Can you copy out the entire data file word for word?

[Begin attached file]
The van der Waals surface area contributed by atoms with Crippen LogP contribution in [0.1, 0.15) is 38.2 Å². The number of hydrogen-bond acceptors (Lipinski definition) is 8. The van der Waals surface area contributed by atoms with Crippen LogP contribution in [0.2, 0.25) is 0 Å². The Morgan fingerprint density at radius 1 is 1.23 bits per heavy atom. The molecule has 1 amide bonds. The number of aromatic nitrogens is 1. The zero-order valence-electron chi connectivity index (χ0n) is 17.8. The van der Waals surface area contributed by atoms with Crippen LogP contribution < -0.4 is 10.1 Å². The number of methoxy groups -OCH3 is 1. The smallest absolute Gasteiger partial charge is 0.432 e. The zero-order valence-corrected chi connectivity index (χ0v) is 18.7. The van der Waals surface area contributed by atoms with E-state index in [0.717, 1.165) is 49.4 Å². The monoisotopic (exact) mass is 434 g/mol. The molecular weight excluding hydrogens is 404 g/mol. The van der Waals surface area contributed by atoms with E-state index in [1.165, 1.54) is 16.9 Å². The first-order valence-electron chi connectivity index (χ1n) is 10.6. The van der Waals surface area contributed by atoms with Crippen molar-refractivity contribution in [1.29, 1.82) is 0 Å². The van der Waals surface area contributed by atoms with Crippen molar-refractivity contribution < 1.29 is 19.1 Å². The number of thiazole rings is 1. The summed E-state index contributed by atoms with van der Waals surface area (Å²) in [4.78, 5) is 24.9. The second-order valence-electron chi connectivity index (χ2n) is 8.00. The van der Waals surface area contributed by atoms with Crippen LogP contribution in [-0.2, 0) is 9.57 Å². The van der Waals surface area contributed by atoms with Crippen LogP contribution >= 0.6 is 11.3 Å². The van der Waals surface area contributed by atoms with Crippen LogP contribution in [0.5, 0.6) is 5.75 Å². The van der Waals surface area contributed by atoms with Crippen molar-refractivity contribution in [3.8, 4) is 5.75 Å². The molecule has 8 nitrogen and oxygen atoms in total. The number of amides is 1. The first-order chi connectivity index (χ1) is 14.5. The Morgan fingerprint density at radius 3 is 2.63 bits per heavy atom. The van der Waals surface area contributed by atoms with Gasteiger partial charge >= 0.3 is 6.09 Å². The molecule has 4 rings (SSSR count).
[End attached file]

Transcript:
The van der Waals surface area contributed by atoms with Crippen LogP contribution in [0.1, 0.15) is 38.2 Å². The number of hydrogen-bond acceptors (Lipinski definition) is 8. The van der Waals surface area contributed by atoms with Crippen LogP contribution in [0.2, 0.25) is 0 Å². The Morgan fingerprint density at radius 1 is 1.23 bits per heavy atom. The molecule has 1 amide bonds. The number of aromatic nitrogens is 1. The zero-order valence-electron chi connectivity index (χ0n) is 17.8. The van der Waals surface area contributed by atoms with Crippen LogP contribution < -0.4 is 10.1 Å². The number of methoxy groups -OCH3 is 1. The smallest absolute Gasteiger partial charge is 0.432 e. The zero-order valence-corrected chi connectivity index (χ0v) is 18.7. The van der Waals surface area contributed by atoms with E-state index in [0.717, 1.165) is 49.4 Å². The monoisotopic (exact) mass is 434 g/mol. The molecular weight excluding hydrogens is 404 g/mol. The van der Waals surface area contributed by atoms with E-state index in [1.165, 1.54) is 16.9 Å². The first-order valence-electron chi connectivity index (χ1n) is 10.6. The van der Waals surface area contributed by atoms with Crippen molar-refractivity contribution in [1.29, 1.82) is 0 Å². The van der Waals surface area contributed by atoms with Crippen molar-refractivity contribution < 1.29 is 19.1 Å². The number of thiazole rings is 1. The summed E-state index contributed by atoms with van der Waals surface area (Å²) in [4.78, 5) is 24.9. The second-order valence-electron chi connectivity index (χ2n) is 8.00. The van der Waals surface area contributed by atoms with Crippen LogP contribution in [-0.2, 0) is 9.57 Å². The van der Waals surface area contributed by atoms with Crippen LogP contribution >= 0.6 is 11.3 Å². The van der Waals surface area contributed by atoms with Crippen LogP contribution in [0.5, 0.6) is 5.75 Å². The van der Waals surface area contributed by atoms with Crippen molar-refractivity contribution in [3.8, 4) is 5.75 Å². The molecule has 8 nitrogen and oxygen atoms in total. The number of amides is 1. The first-order chi connectivity index (χ1) is 14.5. The Morgan fingerprint density at radius 3 is 2.63 bits per heavy atom. The van der Waals surface area contributed by atoms with Gasteiger partial charge >= 0.3 is 6.09 Å². The molecule has 4 rings (SSSR count).